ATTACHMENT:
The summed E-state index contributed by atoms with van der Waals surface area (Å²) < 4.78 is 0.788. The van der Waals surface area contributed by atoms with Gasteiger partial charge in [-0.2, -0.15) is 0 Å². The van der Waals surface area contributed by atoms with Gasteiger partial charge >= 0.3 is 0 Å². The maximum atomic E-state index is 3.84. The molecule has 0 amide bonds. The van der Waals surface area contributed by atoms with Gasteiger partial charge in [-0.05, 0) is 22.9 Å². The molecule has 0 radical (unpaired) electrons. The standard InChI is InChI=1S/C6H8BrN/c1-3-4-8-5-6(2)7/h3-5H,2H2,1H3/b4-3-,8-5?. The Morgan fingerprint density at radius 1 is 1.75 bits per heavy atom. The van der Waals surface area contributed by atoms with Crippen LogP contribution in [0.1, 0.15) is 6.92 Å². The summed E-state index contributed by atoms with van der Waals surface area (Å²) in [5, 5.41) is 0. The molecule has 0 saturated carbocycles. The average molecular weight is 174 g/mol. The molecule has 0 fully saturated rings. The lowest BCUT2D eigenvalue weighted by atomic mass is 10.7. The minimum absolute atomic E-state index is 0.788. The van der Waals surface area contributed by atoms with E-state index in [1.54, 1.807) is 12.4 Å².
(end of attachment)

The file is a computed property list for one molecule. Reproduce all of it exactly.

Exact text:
The summed E-state index contributed by atoms with van der Waals surface area (Å²) < 4.78 is 0.788. The van der Waals surface area contributed by atoms with Gasteiger partial charge in [-0.2, -0.15) is 0 Å². The van der Waals surface area contributed by atoms with Gasteiger partial charge >= 0.3 is 0 Å². The maximum atomic E-state index is 3.84. The molecule has 0 amide bonds. The van der Waals surface area contributed by atoms with Gasteiger partial charge in [-0.05, 0) is 22.9 Å². The molecule has 0 radical (unpaired) electrons. The standard InChI is InChI=1S/C6H8BrN/c1-3-4-8-5-6(2)7/h3-5H,2H2,1H3/b4-3-,8-5?. The Morgan fingerprint density at radius 1 is 1.75 bits per heavy atom. The van der Waals surface area contributed by atoms with Crippen LogP contribution in [0.1, 0.15) is 6.92 Å². The summed E-state index contributed by atoms with van der Waals surface area (Å²) in [5, 5.41) is 0. The molecule has 0 saturated carbocycles. The average molecular weight is 174 g/mol. The molecule has 0 fully saturated rings. The lowest BCUT2D eigenvalue weighted by atomic mass is 10.7. The minimum absolute atomic E-state index is 0.788. The van der Waals surface area contributed by atoms with E-state index in [1.54, 1.807) is 12.4 Å².